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university, morehouse college, spelman college, the home of advocates, preachers, young people, just like the students here who have done so much to build a better america. [applause] we visited the sacred ebenezer baptist church and pause to pray at the crips of daca and misses king, spend time with their families. here as was pointed out, represented and reflected a life of beloved friend john lewis. in their lifetimes, time stopped when a bomb blew up the baptist church in birmingham and murdered four little girls. they stopped when john and many others seeking justice for beating and bloodied while crossing the bridge of selma
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named after the grand dragon of the ku klux klan. they stopped, time stopped. they forced the country to confront the hard truths into act, act keep the promise of america alive. the promise that we are all created equal. and more important, deserve to be treated equally. from those moments of darkness and despair came light and hope. democrats, republicans, independence works to pass the historic voting rights act. in each successive generation continues that ongoing work. but then, the violent mob of january 6, 2021 empowered and encouraged by a defeated former president saw to win through
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violence what he had lost at the ballot box. to impose the will of the mob to overturn a free and fair election. and for the first time, the first time in american history to stop the peaceful transfer of power. they failed. they failed. but democracy, [apt democracy's victory was not certain. nor is democracy's future. that's why we're here today, to stand against the forces in america that value power over principle, forces at an attempt of a coup, a coup that sewed doubt and bending charges of fraud and seeking to steal the 2020 election from the people. they want chaos to reign. we want the people to rule. [applause] let me be clear. this is not about me or vice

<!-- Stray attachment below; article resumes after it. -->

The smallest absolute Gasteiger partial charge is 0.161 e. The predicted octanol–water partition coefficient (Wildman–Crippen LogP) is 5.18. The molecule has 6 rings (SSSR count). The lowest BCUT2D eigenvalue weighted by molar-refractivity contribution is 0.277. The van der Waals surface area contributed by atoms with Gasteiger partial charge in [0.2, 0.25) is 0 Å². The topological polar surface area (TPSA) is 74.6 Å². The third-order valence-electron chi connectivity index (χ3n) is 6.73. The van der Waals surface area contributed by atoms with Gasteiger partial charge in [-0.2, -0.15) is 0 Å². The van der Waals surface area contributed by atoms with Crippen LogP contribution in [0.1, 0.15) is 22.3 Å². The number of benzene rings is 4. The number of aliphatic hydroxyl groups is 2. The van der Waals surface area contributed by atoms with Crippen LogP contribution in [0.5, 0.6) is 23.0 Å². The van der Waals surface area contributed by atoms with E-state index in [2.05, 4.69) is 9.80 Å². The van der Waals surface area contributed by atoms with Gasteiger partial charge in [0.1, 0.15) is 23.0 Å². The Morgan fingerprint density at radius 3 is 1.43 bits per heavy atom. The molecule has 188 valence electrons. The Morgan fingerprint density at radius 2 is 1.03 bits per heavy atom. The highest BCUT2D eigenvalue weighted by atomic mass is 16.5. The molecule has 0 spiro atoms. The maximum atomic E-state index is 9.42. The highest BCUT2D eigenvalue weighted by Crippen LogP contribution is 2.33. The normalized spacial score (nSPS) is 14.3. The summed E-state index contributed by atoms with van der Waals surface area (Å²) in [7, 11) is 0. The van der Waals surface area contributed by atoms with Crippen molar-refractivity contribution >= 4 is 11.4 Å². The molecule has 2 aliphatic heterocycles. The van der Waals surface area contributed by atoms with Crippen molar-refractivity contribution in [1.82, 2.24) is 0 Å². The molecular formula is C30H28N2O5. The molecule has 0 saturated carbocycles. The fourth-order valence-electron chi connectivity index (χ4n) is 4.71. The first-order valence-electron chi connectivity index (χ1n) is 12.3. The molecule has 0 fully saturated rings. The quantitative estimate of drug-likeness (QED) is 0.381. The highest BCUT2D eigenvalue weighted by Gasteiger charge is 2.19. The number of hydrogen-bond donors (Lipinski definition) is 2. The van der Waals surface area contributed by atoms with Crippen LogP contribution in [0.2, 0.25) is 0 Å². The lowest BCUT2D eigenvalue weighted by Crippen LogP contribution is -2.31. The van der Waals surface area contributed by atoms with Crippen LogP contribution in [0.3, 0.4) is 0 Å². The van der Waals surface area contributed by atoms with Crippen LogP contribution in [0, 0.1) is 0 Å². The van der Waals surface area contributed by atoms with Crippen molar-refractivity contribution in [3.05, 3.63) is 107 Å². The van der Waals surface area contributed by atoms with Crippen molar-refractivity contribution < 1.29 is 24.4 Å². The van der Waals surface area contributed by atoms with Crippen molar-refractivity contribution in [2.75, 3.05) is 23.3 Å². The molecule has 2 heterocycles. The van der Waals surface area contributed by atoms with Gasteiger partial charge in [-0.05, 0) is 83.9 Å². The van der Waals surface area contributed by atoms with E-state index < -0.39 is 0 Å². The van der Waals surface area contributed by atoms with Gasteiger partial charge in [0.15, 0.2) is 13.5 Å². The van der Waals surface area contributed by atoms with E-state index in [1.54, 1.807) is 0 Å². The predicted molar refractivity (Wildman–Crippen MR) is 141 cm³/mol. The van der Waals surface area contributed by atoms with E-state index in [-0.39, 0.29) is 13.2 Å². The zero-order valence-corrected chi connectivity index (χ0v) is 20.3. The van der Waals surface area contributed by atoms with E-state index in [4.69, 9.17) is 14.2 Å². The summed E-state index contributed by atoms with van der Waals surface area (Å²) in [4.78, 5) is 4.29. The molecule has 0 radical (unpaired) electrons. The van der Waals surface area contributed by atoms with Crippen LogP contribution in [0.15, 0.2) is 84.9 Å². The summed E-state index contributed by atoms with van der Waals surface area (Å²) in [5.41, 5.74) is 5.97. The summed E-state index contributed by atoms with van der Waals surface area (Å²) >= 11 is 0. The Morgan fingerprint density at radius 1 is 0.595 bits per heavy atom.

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president harris or our party. it's about all of us. it's about the people. it's about america. hear me plainly. the battle for the soul of america is not over. we must stand strong and stand together to make sure january 6 marks not the end of democracy but the beginning of a renaissance of our democracy. you know, for the right to vote and have that vote counted is democracy's threshold to liberty. without it, nothing is possible. but with it, anything is possible. a denial of free and fair elections is un-democratic, it's not unprecedented. black americans were denied full citizenship, voting rights until 1965. women were denied the right to vote to just 100 years ago.
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the united states supreme court in recent years has weakened the voting rights act. and now, the defeated former president and his supporters use the big lie about the 2020 election to fuel torment and anti-voting rights. new laws designed to suppress your vote, to subvert our elections. here in georgia, for years you have done the hard work of democracy. registering voters, educating voters, getting voters to the polls. you built a broad coalition of voters, black, white, latino, asian american, urban, suburban, rural, working class and middle class, and it's worked. you've changed the state by bringing more people, legally, to the polls. that's how you won the historic election the senator warknock and senator osoff.